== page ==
Having knowledge is good, sharing knowledge is better and to anchor yourself with this knowledge in the memory of the recipient is the goal of every speaker, ambassador, politician and entrepreneur. But how do you ensure that your knowledge is perceived? And just as importantly, what can one do to make sure that the message is linked to you?
Storytelling anchors the message
Even if it is highly interesting, we can only remember a fraction of the amount of information we are confronted with every day. It is simply too much. This also applies to the transmitter. Will he be remembered? – Maybe. But probably not. Whoever wants his message or knowledge to be heard has the following options: He is called Barack Obama or Dalai Lama, or he wraps his message into a good story. A story that brings the core of the statement to the point and conveys it reliably.
Is telling stories not somehow “old”?
Ancient. The Grimm brothers already knew how to pack their messages so that they could be remembered. When Little Red Riding Hood’s mum says, “Do not leave the path, that is too dangerous,” you forgot the statement before the sentence is finished. However, if you yourself are tricked by the wolf who wants to eat granny and Little Red Riding Hood, one can remember the message of not leaving the trail. The reason is simple: the storyline draws the attention of the listener through its tension curve. At the same time, the recipient is emotionally involved in the happening and thus no longer forgets the story and the message packaged in it. This is even scientifically proven: stories influence our actions.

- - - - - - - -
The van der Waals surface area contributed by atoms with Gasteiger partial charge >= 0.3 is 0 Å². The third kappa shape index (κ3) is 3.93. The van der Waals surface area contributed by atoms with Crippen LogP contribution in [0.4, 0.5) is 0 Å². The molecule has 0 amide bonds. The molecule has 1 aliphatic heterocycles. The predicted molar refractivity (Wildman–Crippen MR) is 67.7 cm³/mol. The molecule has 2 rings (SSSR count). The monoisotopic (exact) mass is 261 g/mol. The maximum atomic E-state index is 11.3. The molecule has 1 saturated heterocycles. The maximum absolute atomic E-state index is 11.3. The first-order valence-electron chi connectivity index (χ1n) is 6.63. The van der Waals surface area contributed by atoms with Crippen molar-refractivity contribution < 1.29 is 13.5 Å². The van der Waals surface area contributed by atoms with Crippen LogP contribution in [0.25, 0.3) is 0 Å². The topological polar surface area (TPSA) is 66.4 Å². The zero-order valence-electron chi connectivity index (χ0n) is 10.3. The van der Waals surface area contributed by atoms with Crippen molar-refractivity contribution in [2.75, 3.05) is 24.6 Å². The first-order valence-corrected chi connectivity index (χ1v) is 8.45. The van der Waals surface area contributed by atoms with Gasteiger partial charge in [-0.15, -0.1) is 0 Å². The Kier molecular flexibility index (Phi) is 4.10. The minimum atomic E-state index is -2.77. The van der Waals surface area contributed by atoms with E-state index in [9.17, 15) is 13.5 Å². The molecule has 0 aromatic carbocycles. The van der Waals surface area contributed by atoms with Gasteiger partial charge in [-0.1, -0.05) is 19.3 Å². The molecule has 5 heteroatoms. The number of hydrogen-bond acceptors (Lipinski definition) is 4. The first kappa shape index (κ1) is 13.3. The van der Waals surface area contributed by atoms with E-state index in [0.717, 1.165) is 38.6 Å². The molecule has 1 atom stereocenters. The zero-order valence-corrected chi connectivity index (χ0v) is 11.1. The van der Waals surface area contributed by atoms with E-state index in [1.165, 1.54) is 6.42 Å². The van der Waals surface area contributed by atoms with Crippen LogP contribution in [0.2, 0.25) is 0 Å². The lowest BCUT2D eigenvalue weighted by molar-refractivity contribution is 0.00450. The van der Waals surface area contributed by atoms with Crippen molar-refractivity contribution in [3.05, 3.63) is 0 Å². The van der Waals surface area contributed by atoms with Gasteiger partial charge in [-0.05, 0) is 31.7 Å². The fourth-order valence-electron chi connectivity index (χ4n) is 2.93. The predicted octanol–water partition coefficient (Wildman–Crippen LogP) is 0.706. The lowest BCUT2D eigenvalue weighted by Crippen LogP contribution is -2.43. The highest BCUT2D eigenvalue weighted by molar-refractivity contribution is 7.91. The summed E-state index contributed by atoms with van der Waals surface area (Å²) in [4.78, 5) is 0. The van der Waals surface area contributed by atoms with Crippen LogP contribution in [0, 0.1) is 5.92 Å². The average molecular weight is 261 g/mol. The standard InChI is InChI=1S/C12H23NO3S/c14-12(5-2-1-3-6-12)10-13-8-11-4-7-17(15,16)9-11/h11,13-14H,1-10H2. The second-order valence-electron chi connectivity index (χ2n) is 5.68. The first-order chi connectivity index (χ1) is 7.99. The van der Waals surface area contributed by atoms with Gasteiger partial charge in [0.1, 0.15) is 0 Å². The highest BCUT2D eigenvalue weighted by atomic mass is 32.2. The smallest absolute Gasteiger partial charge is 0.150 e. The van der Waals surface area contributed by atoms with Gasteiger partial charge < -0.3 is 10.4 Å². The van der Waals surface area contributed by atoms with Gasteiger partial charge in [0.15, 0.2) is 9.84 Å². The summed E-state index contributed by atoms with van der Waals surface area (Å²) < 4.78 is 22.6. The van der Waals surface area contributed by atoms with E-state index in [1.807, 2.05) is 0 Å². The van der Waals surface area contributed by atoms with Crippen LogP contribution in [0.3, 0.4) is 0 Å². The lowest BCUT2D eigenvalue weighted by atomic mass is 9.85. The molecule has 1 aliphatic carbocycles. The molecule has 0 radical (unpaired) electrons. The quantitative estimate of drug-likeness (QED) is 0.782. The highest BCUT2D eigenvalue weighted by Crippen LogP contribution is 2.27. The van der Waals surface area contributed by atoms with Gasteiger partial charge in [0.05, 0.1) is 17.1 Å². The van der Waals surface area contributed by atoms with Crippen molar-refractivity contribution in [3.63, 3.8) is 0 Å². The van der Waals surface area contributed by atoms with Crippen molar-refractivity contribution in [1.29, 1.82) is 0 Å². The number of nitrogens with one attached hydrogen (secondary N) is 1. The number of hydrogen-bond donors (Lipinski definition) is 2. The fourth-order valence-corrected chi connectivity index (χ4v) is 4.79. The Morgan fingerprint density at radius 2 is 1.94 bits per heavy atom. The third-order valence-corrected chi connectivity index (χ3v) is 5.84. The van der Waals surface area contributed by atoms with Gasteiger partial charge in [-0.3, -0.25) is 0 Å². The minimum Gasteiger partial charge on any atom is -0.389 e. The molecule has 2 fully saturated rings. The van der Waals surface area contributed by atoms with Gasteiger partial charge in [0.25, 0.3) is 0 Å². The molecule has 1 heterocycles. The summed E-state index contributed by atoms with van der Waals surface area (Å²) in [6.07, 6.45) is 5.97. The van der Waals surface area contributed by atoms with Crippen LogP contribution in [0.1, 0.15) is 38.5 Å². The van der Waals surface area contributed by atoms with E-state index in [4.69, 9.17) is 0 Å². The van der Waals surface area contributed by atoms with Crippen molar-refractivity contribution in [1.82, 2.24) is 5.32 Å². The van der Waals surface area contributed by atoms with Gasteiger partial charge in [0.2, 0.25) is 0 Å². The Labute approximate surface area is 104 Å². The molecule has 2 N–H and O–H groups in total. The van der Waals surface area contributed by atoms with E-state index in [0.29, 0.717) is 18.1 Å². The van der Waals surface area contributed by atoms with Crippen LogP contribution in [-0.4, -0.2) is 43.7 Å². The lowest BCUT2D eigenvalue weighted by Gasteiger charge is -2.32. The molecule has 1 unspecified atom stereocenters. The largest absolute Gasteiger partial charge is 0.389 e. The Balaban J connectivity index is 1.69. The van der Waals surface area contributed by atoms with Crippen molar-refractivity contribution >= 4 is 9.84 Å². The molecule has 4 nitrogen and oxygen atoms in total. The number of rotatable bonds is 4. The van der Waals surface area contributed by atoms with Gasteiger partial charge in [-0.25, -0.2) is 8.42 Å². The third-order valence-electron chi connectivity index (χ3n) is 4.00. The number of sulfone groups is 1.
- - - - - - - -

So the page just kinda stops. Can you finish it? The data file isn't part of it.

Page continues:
Content does not go viral. Stories do.
While contents and target groups of novels, films, series and YouTube contributions are different, they all have one thing in common: they tell stories. For a number of years “storytelling” has been used by marketing and advertising in order to anchor products or services better in the minds of consumers. Instead of just pushing out content, you tell a story and get the attention of the target audience.
As with Little Red Riding Hood, the recipient must participate. He must experience the story, the emotions. He usually finds the story so good that he wants to tell it. Then the message is spread with a minimal effort. Marketing says: “The story goes viral.”
By letting us participate in your story and by sharing your feelings, we understand: You don’t just want to inform me. You appreciate me as a human and strive for a human connection. That’s why I am sharing my story (something personal) with you.”
There are plenty of opportunities for story telling as part of personal branding on your social media profiles, during the interview process even in your cover letter.